Anthony Thompson, the greatest football Hoosier.
This is the second of two posts sponsored by EA Sports. Last week, I speculated about Michigan Heisman winner (and Indiana native) Tom Harmon, and how he might have changed the course of IU's football history had he joined Bo McMillin's squad in the late 1930s. This week, the charge is to argue for the most deserving player who didn't win the award. There are any number of non-IU players for whom the case could be made. I thought that Reggie Bush over Vince Young was an egregious error back when it happened, long before the scandal that resulted in Bush's award being vacated. Before I knew he would be Indiana's greatest professional athlete of all time, I hated that Peyton Manning lost to Charles Woodson. Still, even if I'm not sure that he fits the bill entirely, I'm going to use this post to make the case for Anthony Thompson, perhaps IU's greatest football player of all time and the Hoosier who came the closest to taking home the award.
Bill Mallory landed Thompson before Mal had ever taken IU to a bowl game, and Thompson's career coincided with the ascent of IU football. In 1986, IU qualified for its first bowl game in eight years, and Thompson had a fine freshman season, finishing with 679 yards and five touchdown. In 1987, the Hoosiers beat Ohio State and Michigan in the same season for the first time in school history, and Thompson played a huge role, running for 947 yards and 10 touchdowns. In his junior year, however, Thompson exploded. In 1988, Thompson ran for 1546 yards and scored 24 touchdowns. He was the Big Ten player of the year, a consensus first team all-American, and finished ninth in Heisman trophy voting. The team was playing well, too, finishing 8-3-1 with a win over South Carolina in the Liberty Bowl.
As amazing as his individual numbers were in 1988, he managed to surpass them as a senior, running for 1793 yards and 24 more touchdowns. On November 11, 1989, the Hoosiers were a disappointing 4-4 when they played Wisconsin at Camp Randall Stadium in Madison. Thompson ran for 377 yards against Wisconsin, which then was an NCAA single game record, and which remains the fifth-best single game rushing performance of all time. The Hoosiers were over .500 and Thompson was in the thick of the Heisman race. The next week, IU lost 41-28 to a very good Illinois team, but the Hoosiers' bowl aspirations and Thompson's Heisman aspirations appeared to be in good shape. IU faced 2-8/1-6 Purdue, in the midst of its fourth consecutive losing season, at home in the finale, but the Boilermakers rose to the occasion. The Hoosiers blew a 14-3 lead and missed a 26-yard field goal that would have won the game and missed out on a bowl game for the first time in four years. Thompson ran for 97 yards, but only 36 in the second half.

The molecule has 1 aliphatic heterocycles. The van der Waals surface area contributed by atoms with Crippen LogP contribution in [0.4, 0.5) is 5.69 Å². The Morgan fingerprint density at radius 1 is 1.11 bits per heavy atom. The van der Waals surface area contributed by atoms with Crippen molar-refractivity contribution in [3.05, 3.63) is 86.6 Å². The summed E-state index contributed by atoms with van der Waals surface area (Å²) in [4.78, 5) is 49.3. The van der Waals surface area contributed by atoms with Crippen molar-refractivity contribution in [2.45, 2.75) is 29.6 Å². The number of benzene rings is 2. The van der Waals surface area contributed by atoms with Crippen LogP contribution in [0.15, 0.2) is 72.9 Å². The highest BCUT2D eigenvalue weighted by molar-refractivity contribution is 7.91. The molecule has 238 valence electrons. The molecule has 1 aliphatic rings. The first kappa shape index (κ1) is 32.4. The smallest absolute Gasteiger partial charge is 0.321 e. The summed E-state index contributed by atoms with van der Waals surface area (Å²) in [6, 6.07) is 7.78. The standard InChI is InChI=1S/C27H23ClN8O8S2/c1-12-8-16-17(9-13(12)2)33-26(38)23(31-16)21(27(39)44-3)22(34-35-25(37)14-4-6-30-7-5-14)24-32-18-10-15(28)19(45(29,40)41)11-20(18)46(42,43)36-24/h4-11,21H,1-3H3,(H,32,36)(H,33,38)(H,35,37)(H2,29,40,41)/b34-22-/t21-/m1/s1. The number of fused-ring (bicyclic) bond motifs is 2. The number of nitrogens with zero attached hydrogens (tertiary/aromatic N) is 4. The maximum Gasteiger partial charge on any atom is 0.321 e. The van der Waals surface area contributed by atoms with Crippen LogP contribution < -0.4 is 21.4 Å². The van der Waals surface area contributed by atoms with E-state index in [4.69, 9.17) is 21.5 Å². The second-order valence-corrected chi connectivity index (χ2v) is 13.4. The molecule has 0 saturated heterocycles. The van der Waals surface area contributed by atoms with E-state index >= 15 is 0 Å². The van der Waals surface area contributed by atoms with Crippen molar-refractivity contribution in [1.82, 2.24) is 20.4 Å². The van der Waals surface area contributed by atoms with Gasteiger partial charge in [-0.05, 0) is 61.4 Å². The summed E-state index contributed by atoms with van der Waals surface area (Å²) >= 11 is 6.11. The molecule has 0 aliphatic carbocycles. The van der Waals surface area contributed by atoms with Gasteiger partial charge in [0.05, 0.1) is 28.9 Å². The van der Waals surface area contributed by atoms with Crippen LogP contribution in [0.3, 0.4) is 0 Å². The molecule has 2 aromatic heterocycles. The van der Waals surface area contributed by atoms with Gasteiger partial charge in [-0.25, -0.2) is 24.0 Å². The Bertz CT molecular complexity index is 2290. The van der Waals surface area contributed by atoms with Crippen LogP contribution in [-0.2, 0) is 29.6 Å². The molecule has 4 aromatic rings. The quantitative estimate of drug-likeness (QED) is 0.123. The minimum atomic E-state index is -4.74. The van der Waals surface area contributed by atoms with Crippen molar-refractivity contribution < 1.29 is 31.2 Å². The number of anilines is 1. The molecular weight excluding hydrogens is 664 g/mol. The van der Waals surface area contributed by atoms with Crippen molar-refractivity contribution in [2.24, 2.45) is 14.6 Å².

In the history of the Heisman Trophy, only Notre Dame's Paul Hornung has ever won the award for a team with a losing record. It's a testament to Anthony Thompson's greatness that he came within 70 points of being the second. Thompson finished second to Andre Ware of Houston, earing 1003 points to Ware's 1073. Ware had a tremendous season (even if he did run up his stats by leading Houston to 95 points against SMU in its first post-death penalty season), so I'm not sure I can say that Thompson deserved it more than Ware, but he certainly deserved it, and probably would have won it if the Hoosiers had managed just one more win.
Thompson finished his career as the NCAA's all-time touchdown leader, won the Walter Camp award, won the Big Ten MVP award twice, and was a two-time first team All American. The Heisman remains the one that got away.
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